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Advice on Options for Sand Dune Management for Flood and Coastal Defence Volume 1: Main Report


This report for Natural Resources Wales aims to inform advisors, managers and regulators concerned with balancing the goals of coastal dune management for coastal protection and biodiversity. It tackles the problem of dunes becoming over-stabilized by vegetation (often deliberately, for coastal protection) leading to loss of biodiversity.

The main report is based around an assessment of 87 dune systems in Wales, but also contains a more widely applicable review of the methods available to manage coastal dunes, and their suitability in different contexts. It concludes that dune management should consider both the shoreline management policy and the multi-functional importance of an individual dune system. ‘Hold the Line’ should not mean that a dune should remain fixed at all costs. A more dynamic and integrated approach based on a healthy dune system is needed, allowing erosion followed by recovery of embryo dunes, and avoiding engineering measures which interfere with natural interactions between beach and dunes.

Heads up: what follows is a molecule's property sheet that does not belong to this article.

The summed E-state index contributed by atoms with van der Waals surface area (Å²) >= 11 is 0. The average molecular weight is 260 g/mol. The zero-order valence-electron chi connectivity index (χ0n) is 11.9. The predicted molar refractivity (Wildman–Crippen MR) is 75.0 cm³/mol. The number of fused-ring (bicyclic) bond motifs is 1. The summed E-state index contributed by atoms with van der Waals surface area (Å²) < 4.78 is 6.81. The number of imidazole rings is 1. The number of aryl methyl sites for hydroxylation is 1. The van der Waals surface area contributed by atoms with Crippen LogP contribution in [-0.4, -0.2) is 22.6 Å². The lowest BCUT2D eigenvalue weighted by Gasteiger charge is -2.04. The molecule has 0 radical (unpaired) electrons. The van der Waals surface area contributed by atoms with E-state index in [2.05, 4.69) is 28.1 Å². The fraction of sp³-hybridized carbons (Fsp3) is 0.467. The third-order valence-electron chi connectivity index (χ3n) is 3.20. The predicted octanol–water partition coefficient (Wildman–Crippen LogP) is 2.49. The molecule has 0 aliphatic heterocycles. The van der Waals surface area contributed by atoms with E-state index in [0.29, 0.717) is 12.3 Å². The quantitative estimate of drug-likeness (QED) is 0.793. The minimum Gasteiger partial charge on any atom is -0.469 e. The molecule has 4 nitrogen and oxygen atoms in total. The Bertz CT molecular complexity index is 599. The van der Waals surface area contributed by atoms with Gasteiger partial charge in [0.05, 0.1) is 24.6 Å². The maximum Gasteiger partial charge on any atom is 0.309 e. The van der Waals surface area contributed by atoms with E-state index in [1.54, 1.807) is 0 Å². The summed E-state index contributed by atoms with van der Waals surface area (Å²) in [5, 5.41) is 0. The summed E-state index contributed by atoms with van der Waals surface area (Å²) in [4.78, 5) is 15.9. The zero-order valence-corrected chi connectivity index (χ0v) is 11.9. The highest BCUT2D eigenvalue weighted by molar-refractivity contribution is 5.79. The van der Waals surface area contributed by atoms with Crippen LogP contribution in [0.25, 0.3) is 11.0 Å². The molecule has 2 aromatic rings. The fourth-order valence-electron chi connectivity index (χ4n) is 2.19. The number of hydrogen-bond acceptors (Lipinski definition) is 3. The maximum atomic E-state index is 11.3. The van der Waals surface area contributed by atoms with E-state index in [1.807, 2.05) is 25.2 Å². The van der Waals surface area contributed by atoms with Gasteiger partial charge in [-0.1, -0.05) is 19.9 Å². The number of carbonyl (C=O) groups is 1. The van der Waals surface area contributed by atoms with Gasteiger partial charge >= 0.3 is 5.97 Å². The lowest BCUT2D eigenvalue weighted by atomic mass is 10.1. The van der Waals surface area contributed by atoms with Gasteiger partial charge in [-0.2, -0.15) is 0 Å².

The report presents several ‘soft’ management intervention techniques which can effectively limit rates of frontal dune erosion and/ or encourage dune recovery. Where natural processes permit, these techniques can be used to encourage seaward movement of the dune line, protecting against storms. The six most common dune management techniques used to deliver an overall policy of Hold the Line (excluding large-scale beach nourishment and hard engineering) are summarised in the last appendix, with their pros and cons, and cost indications.


Guidance type/project stage

  • Ecosystem creation
  • Implementation
  • Ecosystem management
  • Planning
  • Ecosystem restoration


  • Coastal and marine

Challenges addressed

  • Climate change adaptation
  • Biodiversity
  • Health, wellbeing & cultural value
  • Natural flood management

Source | Natural Resources Wales

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